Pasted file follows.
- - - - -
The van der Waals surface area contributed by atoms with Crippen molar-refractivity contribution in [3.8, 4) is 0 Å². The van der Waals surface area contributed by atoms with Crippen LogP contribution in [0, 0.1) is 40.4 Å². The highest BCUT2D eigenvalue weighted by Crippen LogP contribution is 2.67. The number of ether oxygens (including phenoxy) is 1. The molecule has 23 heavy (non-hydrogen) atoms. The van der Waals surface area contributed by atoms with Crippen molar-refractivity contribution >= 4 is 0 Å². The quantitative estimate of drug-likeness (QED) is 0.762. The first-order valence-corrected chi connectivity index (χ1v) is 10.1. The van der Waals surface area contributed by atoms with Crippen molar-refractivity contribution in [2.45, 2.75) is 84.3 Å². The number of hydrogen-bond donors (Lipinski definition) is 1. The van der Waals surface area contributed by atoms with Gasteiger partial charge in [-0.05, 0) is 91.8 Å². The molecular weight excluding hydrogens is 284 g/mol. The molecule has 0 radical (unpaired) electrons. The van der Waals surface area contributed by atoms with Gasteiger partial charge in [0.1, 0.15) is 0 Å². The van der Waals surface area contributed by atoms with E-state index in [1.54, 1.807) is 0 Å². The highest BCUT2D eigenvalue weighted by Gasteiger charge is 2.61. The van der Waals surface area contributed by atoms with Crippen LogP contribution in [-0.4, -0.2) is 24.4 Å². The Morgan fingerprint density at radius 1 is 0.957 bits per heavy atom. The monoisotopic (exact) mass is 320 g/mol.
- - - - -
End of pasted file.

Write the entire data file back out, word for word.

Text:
The van der Waals surface area contributed by atoms with Crippen molar-refractivity contribution in [3.8, 4) is 0 Å². The van der Waals surface area contributed by atoms with Crippen LogP contribution in [0, 0.1) is 40.4 Å². The highest BCUT2D eigenvalue weighted by Crippen LogP contribution is 2.67. The number of ether oxygens (including phenoxy) is 1. The molecule has 23 heavy (non-hydrogen) atoms. The van der Waals surface area contributed by atoms with Crippen molar-refractivity contribution >= 4 is 0 Å². The quantitative estimate of drug-likeness (QED) is 0.762. The first-order valence-corrected chi connectivity index (χ1v) is 10.1. The van der Waals surface area contributed by atoms with Crippen molar-refractivity contribution in [2.45, 2.75) is 84.3 Å². The number of hydrogen-bond donors (Lipinski definition) is 1. The van der Waals surface area contributed by atoms with Gasteiger partial charge in [-0.05, 0) is 91.8 Å². The molecular weight excluding hydrogens is 284 g/mol. The molecule has 0 radical (unpaired) electrons. The van der Waals surface area contributed by atoms with Gasteiger partial charge in [0.1, 0.15) is 0 Å². The van der Waals surface area contributed by atoms with E-state index in [1.54, 1.807) is 0 Å². The highest BCUT2D eigenvalue weighted by Gasteiger charge is 2.61. The van der Waals surface area contributed by atoms with Crippen LogP contribution in [-0.4, -0.2) is 24.4 Å². The Morgan fingerprint density at radius 1 is 0.957 bits per heavy atom. The monoisotopic (exact) mass is 320 g/mol.